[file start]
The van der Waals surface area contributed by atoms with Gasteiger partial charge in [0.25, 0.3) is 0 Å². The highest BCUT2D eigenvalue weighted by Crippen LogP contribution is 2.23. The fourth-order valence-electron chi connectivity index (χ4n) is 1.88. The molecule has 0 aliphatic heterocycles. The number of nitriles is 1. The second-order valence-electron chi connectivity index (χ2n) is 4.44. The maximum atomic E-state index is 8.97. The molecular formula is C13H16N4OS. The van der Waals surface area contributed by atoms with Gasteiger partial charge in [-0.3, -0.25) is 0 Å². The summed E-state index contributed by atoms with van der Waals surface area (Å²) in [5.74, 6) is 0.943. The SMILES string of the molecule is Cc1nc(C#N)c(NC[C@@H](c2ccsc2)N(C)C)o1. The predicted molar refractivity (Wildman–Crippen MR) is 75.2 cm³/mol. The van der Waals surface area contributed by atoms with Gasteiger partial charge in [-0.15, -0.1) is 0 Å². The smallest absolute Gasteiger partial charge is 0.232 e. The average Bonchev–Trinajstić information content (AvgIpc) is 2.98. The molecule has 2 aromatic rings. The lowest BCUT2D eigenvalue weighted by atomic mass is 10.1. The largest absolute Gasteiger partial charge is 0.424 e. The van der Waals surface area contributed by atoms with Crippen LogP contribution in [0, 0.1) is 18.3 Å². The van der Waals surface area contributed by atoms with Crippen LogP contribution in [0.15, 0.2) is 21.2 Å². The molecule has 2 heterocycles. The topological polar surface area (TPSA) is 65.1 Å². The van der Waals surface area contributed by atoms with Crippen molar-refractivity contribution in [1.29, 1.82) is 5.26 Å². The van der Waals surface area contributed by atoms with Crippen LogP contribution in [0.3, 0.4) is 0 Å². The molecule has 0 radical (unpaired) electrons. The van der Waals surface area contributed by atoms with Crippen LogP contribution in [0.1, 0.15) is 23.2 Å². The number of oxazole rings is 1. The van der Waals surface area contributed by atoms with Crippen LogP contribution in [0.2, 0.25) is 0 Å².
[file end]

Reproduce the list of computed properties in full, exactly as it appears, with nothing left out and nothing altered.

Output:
The van der Waals surface area contributed by atoms with Gasteiger partial charge in [0.25, 0.3) is 0 Å². The highest BCUT2D eigenvalue weighted by Crippen LogP contribution is 2.23. The fourth-order valence-electron chi connectivity index (χ4n) is 1.88. The molecule has 0 aliphatic heterocycles. The number of nitriles is 1. The second-order valence-electron chi connectivity index (χ2n) is 4.44. The maximum atomic E-state index is 8.97. The molecular formula is C13H16N4OS. The van der Waals surface area contributed by atoms with Gasteiger partial charge in [-0.3, -0.25) is 0 Å². The summed E-state index contributed by atoms with van der Waals surface area (Å²) in [5.74, 6) is 0.943. The SMILES string of the molecule is Cc1nc(C#N)c(NC[C@@H](c2ccsc2)N(C)C)o1. The predicted molar refractivity (Wildman–Crippen MR) is 75.2 cm³/mol. The van der Waals surface area contributed by atoms with Gasteiger partial charge in [-0.15, -0.1) is 0 Å². The smallest absolute Gasteiger partial charge is 0.232 e. The average Bonchev–Trinajstić information content (AvgIpc) is 2.98. The molecule has 2 aromatic rings. The lowest BCUT2D eigenvalue weighted by atomic mass is 10.1. The largest absolute Gasteiger partial charge is 0.424 e. The van der Waals surface area contributed by atoms with Crippen LogP contribution in [0, 0.1) is 18.3 Å². The van der Waals surface area contributed by atoms with Crippen LogP contribution in [0.15, 0.2) is 21.2 Å². The molecule has 2 heterocycles. The topological polar surface area (TPSA) is 65.1 Å². The van der Waals surface area contributed by atoms with Crippen molar-refractivity contribution in [1.29, 1.82) is 5.26 Å². The van der Waals surface area contributed by atoms with Crippen LogP contribution in [0.3, 0.4) is 0 Å². The molecule has 0 radical (unpaired) electrons. The van der Waals surface area contributed by atoms with Crippen LogP contribution in [0.1, 0.15) is 23.2 Å². The number of oxazole rings is 1. The van der Waals surface area contributed by atoms with Crippen LogP contribution in [0.2, 0.25) is 0 Å².